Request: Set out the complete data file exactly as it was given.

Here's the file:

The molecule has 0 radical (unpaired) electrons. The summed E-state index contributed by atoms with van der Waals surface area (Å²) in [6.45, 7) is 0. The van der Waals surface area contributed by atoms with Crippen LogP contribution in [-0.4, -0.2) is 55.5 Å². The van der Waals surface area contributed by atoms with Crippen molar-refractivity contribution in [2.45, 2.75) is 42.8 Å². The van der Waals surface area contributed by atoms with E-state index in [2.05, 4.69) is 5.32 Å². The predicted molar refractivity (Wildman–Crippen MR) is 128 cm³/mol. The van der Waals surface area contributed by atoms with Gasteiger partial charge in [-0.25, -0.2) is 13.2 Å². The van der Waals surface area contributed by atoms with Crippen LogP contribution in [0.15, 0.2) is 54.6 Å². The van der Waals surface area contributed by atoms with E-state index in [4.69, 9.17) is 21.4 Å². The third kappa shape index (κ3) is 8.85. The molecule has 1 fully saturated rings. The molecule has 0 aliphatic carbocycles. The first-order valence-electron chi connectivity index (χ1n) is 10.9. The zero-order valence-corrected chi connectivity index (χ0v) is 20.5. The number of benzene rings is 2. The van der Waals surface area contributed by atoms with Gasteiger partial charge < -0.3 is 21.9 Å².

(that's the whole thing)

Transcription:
The molecule has 0 radical (unpaired) electrons. The summed E-state index contributed by atoms with van der Waals surface area (Å²) in [6.45, 7) is 0. The van der Waals surface area contributed by atoms with Crippen LogP contribution in [-0.4, -0.2) is 55.5 Å². The van der Waals surface area contributed by atoms with Crippen molar-refractivity contribution in [2.45, 2.75) is 42.8 Å². The van der Waals surface area contributed by atoms with E-state index in [2.05, 4.69) is 5.32 Å². The predicted molar refractivity (Wildman–Crippen MR) is 128 cm³/mol. The van der Waals surface area contributed by atoms with Gasteiger partial charge in [-0.25, -0.2) is 13.2 Å². The van der Waals surface area contributed by atoms with Crippen LogP contribution in [0.15, 0.2) is 54.6 Å². The van der Waals surface area contributed by atoms with E-state index in [4.69, 9.17) is 21.4 Å². The third kappa shape index (κ3) is 8.85. The molecule has 1 fully saturated rings. The molecule has 0 aliphatic carbocycles. The first-order valence-electron chi connectivity index (χ1n) is 10.9. The zero-order valence-corrected chi connectivity index (χ0v) is 20.5. The number of benzene rings is 2. The van der Waals surface area contributed by atoms with Gasteiger partial charge < -0.3 is 21.9 Å².